I decided to go on a bike ride with a friend. We got about 10 minutes away from my house when I noticed my chest starting hurting and my breathing was becoming more and more labored. We made it back home when I noticed that I was in severe respiratory distress. I landed myself in the Emergency Department, Critical Care, and eventually the PICU (Pulmonary Intensive Care Unit).
My previous diagnosis of mild Asthma was now, severe-persistent, uncontrollable Asthma/Chronic Respiratory Distress.
It was also found that I had developed a second lung disease. Allergic Broncho-Pulmonary Aspergillosis (ABPA). A rare, hypersensitivity of the immune system to a fungus called Aspergillus. I developed a severe allergic reaction to something that grows everywhere, inside, outside, the air, etc... But that wasn't the worst part. We then discovered that same exact fungus was rapidly growing inside all areas of my lungs. I was started on anti-fungal medications and treatment plans. After a while, my body backed me into a corner and I had no choice but to put these treatments on hold.
This year added more foreign words into my already racked brain. It added more medications, more treatment plans, more hospitalizations. My first diagnosis of the year came in February, it being Vocal Cord Dysfunction (VCD). Vocal Cord Dysfunction happens when the vocal cord flaps do not open and close properly. When you breathe in, your vocal cords are supposed to open, allowing air to move freely. With VCD the vocal cord muscles tense up, not allowing the air to flow easily, further making breathing difficult.
The second diagnosis was Hyperimmunoglobulin E Syndrome (Hyper IgE Syndrome). This is a rare primary immunodeficiency disease that is characterized by other illnesses amongst the skin, sinuses, bones, respiratory system, teeth, etc... especially chronic infections within the lungs, skin, and sinuses. There are different parts of your immune system (IgA, IgG, IgM, IgE, IgD). Immunoglobulin E (IgE) levels have to deal with allergic reactions, your allergic response, and how your immune system overreacts when in contact with the allergens. These levels are supposed to be under 250. My levels are 16,800. This is a shockingly high number in which my Immunologist has only ever seen one other person with extremely high levels, such as mine.
I was also diagnosed with another rare disease called Adrenal Insufficiency (Hypoadrenalism). This is a chronic illness in which my adrenal glands have shut down, not producing enough of the vital hormones my body needs to function. Basic daily functions such as maintaining BP and heart function, balancing the effects of insulin and breaking it down for energy, regulating metabolism, and slowing down the immune systems inflammatory response are all impaired. When your body tries to fight off an infection, you get ill, have a fever, etc... your hormones kick into gear helping your body with controlling these symptoms. In Adrenal Insufficiency, there is not enough, if any, of these hormones to help your body fight through it. This puts me at higher risk for my body going into shock from any serious injury or illness.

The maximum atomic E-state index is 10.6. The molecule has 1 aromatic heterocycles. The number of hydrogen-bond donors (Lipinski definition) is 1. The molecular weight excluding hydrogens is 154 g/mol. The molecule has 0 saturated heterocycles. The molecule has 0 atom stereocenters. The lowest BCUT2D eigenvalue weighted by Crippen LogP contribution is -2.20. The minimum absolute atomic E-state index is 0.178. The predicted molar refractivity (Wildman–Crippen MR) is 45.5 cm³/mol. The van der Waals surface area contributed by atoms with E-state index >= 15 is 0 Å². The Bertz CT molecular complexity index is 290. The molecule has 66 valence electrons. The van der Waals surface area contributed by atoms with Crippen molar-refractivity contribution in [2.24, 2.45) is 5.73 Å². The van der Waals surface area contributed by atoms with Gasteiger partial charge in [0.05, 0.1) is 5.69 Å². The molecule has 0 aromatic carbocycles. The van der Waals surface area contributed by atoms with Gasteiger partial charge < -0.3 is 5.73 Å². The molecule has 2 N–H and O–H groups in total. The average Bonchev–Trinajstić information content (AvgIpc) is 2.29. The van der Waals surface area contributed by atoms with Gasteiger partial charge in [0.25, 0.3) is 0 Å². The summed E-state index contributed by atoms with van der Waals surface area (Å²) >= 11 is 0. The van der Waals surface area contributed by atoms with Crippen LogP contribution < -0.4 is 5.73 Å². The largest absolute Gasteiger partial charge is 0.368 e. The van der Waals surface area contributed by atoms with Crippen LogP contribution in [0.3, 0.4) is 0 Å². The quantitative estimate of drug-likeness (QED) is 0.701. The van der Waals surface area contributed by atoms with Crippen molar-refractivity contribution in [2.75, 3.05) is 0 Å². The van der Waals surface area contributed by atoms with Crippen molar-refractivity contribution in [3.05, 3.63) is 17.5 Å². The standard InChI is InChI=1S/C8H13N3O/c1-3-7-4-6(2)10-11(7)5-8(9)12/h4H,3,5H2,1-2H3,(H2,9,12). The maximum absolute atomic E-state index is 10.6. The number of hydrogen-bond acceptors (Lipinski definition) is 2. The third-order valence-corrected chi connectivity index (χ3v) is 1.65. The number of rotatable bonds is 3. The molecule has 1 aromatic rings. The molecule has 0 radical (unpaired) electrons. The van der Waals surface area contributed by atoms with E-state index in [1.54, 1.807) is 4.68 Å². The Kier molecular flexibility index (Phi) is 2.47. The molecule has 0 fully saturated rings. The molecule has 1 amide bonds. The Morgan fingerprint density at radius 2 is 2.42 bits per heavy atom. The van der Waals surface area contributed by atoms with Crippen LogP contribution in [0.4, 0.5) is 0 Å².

I was given different diagnoses within my back. Some of them include:
Spondylosis is a condition in the spine, caused from a lot of degeneration in my intervertebral discs. Meaning there is a crack in the "ring" part of my spine.
Spondylolisthesis is a condition where a part of my vertebra slips out of the correct position and sits on the bone underneath it, or spinal misalignment. This means that there is a crack in the "ring" part of my spine on both sides, causing it to slip out of place. (Essentially, it means I have Spondylosis on both sides.)
Tethered Spinal Cord is a condition in my spine in which the bottom part of my spinal cord is attached to skin from my back. Normally, as you grow inside the womb, your body learns to detach itself from the skin and bones around it, when you have Tethered Cord, it means your body did not do this process on its own. As you grow, this attachment pulls down your spinal cord, further and further. I had back surgery to release my tethered cord toward the end of 2013.
Herniated Discs can also mean ruptured discs or slipped discs. Your discs can rupture spontaneously, due to pressure or force. Although many people have, most likely, heard of Herniated Discs, it it actually not very common.